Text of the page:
5. Product bundles

Who doesn’t like product bundling when you can buy a group of related items together, for much less than you would pay for them separately?

Maybe you’re an online advice blogger with pay-per-view access, but your how to rate an app page is outperforming your app testing page in terms of hits. Perhaps you could offer them together with a buy one, get one free deal?

Bundles offer shoppers a convenient opportunity to purchase multiple products, but in a way that doesn’t come across as pushy. A customer is more likely to accept a cross-sell if it’s packaged as a deal.

5 Key Differences Between Cross-selling And Upselling (+ Why And How to Use Both)

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Beware…

Upselling and cross-selling are one of the easiest ways to increase both sales conversion rates and average order values.

However, to strengthen your relationships with your customers you must make them relevant and personalized.

To get those conversions you need to understand your customers and their needs, and tailor your recommendations so they add value and help buyers resolve their problems.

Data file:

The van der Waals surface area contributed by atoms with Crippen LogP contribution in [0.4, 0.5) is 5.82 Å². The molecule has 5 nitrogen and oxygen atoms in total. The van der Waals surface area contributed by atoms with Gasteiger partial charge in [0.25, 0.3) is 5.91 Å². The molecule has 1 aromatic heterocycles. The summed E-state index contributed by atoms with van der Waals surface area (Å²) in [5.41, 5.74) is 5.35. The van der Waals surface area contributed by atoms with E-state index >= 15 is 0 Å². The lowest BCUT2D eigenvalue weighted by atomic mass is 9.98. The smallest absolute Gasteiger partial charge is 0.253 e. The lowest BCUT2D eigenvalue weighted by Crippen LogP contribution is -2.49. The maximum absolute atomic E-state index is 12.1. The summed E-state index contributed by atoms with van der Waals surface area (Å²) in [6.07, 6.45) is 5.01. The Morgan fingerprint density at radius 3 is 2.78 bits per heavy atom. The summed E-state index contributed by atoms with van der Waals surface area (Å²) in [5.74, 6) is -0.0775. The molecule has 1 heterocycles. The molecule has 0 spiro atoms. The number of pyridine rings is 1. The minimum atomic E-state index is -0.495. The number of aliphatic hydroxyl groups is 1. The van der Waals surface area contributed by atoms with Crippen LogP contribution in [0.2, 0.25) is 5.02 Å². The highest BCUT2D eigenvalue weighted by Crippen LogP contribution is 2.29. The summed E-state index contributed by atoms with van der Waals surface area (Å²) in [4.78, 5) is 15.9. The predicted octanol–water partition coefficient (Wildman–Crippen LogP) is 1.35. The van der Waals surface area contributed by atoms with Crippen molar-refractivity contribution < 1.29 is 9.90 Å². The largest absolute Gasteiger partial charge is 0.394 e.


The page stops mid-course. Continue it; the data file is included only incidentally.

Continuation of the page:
Aggressive, pushy, and irrelevant upselling and cross-selling only leads to confused and disgruntled customers who will walk away from their purchase and lose their trust in your brand.

 

Kate Priestman Kate Priestman – Head Of Marketing, Global App Testing
Kate Priestman is the Head of Marketing at Global App Testing, a trusted and leading end-to-end functional testing solution for QA challenges. Kate has over 8 years of experience in the field of marketing, helping brands achieve exceptional growth. She has extensive knowledge on brand development, lead and demand generation, and marketing strategy — driving business impact at its best. Kate Priestman also published articles for domains such as CEO Blog Nation and VMblog. You can connect with her on LinkedIn.

9 Ecommerce Growth Hacks That Will Boost Your Sales

9 Ecommerce Growth Hacks That Will Boost Your Sales

In the internet age, effectively growing awareness of your online presence and converting leads into sales is crucial to your business’ success. It is not enough to simply be online and offer products – you want to be selling them. This is where ecommerce growth hacks come in.